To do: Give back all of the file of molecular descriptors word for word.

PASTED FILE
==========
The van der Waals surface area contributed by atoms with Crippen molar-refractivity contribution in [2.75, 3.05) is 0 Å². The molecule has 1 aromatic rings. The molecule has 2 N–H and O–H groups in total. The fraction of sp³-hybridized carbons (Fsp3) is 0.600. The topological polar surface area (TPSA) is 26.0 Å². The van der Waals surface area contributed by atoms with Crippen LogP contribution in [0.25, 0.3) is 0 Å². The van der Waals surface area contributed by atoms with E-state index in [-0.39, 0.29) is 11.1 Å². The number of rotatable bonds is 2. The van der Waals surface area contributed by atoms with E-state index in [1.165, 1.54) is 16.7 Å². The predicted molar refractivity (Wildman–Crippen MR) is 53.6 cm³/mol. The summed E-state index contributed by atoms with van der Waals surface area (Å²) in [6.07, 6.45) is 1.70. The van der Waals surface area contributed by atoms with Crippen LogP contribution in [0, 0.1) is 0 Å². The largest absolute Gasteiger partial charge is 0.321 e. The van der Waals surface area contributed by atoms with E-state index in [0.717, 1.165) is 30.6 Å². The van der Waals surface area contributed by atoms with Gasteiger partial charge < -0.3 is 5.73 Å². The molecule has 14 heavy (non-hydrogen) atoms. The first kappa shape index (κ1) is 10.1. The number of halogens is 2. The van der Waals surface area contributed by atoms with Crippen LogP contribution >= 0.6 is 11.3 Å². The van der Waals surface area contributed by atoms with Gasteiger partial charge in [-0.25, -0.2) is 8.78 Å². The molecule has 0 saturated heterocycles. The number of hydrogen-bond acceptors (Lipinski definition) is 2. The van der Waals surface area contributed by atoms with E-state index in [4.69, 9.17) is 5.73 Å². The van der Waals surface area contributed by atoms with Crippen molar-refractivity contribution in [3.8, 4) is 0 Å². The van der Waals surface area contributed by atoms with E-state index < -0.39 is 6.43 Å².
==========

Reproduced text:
The van der Waals surface area contributed by atoms with Crippen molar-refractivity contribution in [2.75, 3.05) is 0 Å². The molecule has 1 aromatic rings. The molecule has 2 N–H and O–H groups in total. The fraction of sp³-hybridized carbons (Fsp3) is 0.600. The topological polar surface area (TPSA) is 26.0 Å². The van der Waals surface area contributed by atoms with Crippen LogP contribution in [0.25, 0.3) is 0 Å². The van der Waals surface area contributed by atoms with E-state index in [-0.39, 0.29) is 11.1 Å². The number of rotatable bonds is 2. The van der Waals surface area contributed by atoms with E-state index in [1.165, 1.54) is 16.7 Å². The predicted molar refractivity (Wildman–Crippen MR) is 53.6 cm³/mol. The summed E-state index contributed by atoms with van der Waals surface area (Å²) in [6.07, 6.45) is 1.70. The van der Waals surface area contributed by atoms with Crippen LogP contribution in [0, 0.1) is 0 Å². The largest absolute Gasteiger partial charge is 0.321 e. The van der Waals surface area contributed by atoms with E-state index in [0.717, 1.165) is 30.6 Å². The van der Waals surface area contributed by atoms with Gasteiger partial charge < -0.3 is 5.73 Å². The molecule has 14 heavy (non-hydrogen) atoms. The first kappa shape index (κ1) is 10.1. The number of halogens is 2. The van der Waals surface area contributed by atoms with Crippen LogP contribution >= 0.6 is 11.3 Å². The van der Waals surface area contributed by atoms with Gasteiger partial charge in [-0.25, -0.2) is 8.78 Å². The molecule has 0 saturated heterocycles. The number of hydrogen-bond acceptors (Lipinski definition) is 2. The van der Waals surface area contributed by atoms with E-state index in [4.69, 9.17) is 5.73 Å². The van der Waals surface area contributed by atoms with Crippen molar-refractivity contribution in [3.8, 4) is 0 Å². The van der Waals surface area contributed by atoms with E-state index < -0.39 is 6.43 Å².